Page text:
Performance Perspectives Blog

Inflating performance

by | Jan 31, 2012

Excuse me for once again commenting on the subject of trust, but I just learned that Claremont Mckenna College, a prestigious California institution, has admitted to inflating SAT scores to improve it’s ranking. There seems to be almost an epidemic in such shenanigans. It hasn’t been that long since we learned of teachers in many public schools in the United States changing the answers on student exams, to improve rankings. Cheating has somehow become acceptable, at least in some sectors.

Such actions don’t occur without a degree of conspiring on the parts of two or more individuals. How does this happen? Apparently, it isn’t so difficult, at least from the rash of cases that have surfaced. Yes, we have our Bernie Madoff and others like him who was successful at getting individuals to work with them in order to do some pretty dishonest things. And yes, over the years we’ve seen some asset managers inflate their scores to improve their rankings. I find all of this quite disturbing.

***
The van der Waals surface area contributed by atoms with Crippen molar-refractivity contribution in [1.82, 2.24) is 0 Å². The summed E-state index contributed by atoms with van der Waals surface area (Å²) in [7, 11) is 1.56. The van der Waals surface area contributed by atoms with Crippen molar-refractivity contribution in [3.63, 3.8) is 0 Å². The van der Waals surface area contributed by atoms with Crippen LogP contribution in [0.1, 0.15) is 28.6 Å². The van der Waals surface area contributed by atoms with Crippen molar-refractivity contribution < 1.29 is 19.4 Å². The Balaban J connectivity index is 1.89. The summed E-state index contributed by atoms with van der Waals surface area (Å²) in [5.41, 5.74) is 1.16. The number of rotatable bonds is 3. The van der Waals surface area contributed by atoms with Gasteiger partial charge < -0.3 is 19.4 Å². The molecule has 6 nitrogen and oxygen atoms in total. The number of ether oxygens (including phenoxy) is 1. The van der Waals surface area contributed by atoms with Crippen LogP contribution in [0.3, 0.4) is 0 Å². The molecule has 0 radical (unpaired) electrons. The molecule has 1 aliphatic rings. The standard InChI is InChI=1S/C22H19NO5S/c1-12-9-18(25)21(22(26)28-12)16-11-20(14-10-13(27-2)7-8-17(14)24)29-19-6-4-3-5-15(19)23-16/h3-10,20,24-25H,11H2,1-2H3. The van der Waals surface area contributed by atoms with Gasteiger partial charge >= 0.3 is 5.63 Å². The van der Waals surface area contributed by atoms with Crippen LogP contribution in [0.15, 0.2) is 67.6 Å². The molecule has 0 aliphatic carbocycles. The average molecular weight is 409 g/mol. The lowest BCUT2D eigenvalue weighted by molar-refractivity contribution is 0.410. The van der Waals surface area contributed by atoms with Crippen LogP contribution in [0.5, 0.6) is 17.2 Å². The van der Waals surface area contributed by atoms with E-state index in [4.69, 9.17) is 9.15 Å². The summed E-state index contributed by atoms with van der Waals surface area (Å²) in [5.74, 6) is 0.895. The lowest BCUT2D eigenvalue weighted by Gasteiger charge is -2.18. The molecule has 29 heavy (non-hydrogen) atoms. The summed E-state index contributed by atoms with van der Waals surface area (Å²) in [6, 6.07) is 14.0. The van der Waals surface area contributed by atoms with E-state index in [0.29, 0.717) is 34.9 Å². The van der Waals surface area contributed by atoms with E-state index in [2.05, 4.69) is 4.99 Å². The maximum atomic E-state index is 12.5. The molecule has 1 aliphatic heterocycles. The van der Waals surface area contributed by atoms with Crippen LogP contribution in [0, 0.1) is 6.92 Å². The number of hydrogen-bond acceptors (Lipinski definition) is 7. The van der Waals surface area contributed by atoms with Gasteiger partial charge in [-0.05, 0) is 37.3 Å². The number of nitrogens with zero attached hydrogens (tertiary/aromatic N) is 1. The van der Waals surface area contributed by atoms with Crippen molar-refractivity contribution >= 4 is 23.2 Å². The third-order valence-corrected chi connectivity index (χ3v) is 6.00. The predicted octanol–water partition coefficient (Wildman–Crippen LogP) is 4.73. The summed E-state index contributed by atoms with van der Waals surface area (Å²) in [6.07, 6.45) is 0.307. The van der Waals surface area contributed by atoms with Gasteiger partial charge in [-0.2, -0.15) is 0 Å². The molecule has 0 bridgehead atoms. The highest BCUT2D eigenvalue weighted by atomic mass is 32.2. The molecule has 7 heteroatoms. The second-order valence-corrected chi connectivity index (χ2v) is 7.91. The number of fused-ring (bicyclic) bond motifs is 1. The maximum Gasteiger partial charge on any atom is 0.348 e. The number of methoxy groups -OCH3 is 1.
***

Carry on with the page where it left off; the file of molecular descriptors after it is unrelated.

And while we can feel good that these are “isolated incidents,” when those we hold in the highest regard fail us, that surely impacts our comfort at trusting others, does it not? As a society, we should be concerned that such behavior seems to have almost no limits.

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